God bless Bobcat

Bobcat Goldthwait dishes with A&E about his new movie, “God Bless America.”

Tara Lynne Barr and Joel Murray star in

Photo courtesy Magnolia Pictures

Tara Lynne Barr and Joel Murray star in “God Bless America,” a new movie written and directed by Bobcat Goldthwait.

Sarah Harper


Bobcat Goldthwait went from being an established but low-flying player in the comedy world to being a creator in his own right.

Back in the ’80s, Goldthwait tickled stand-up fans with his high, raspy voice and starred in the last four installments of the “Police Academy” saga. In 1991, his harrowing performance as the sauced antihero of the  comedy, “Shakes the Clown” gave moviegoers a few weird dreams.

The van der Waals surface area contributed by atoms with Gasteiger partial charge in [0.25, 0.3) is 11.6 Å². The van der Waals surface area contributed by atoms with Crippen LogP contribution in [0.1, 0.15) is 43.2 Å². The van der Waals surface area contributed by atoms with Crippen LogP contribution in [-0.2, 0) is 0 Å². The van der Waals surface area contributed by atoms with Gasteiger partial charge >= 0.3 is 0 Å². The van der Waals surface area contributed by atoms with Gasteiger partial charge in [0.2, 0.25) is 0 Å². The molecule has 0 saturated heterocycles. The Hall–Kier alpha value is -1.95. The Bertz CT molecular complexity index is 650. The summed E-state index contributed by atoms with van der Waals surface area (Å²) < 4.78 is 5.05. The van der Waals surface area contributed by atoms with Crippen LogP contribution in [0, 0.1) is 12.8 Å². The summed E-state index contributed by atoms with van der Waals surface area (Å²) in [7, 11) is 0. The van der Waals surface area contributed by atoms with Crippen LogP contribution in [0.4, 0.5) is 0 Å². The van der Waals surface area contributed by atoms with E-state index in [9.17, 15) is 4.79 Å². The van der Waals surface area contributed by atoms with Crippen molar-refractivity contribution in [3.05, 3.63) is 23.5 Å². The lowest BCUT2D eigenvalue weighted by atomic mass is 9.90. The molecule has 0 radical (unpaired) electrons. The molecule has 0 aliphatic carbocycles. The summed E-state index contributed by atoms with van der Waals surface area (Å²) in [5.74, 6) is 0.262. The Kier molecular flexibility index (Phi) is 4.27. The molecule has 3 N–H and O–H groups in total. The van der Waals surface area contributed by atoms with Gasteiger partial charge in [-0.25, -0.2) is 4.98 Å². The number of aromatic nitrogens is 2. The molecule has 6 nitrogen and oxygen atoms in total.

The last few movies Goldthwait has written and directed are leaps and bounds above the rest of his work, and they’re some of the most absurd comments on American culture to come out in recent memory. “God Bless America” is the latest, joining “Sleeping Dogs Lie” and “World’s Greatest Dad.”

These movies, especially “God Bless America,” lack a certain degree of subtlety — at times, the message is a horse that we have to watch Goldthwait beat long past its death. What the movies lack in subtlety, they more than make up for with an honest voice and sincere wisecracks.

A&E talked to Goldthwait about his new movie and all that goes with it — reality TV, the viciousness of American culture and Goldthwait’s exes.


So what’s been on your mind lately?

 I’ve been busy promoting the new motion picture. So what’s been on my mind is that it’s strange — because no matter how much press you do, people are going to go to your movie or not.


Tell me what the plot of your new movie is.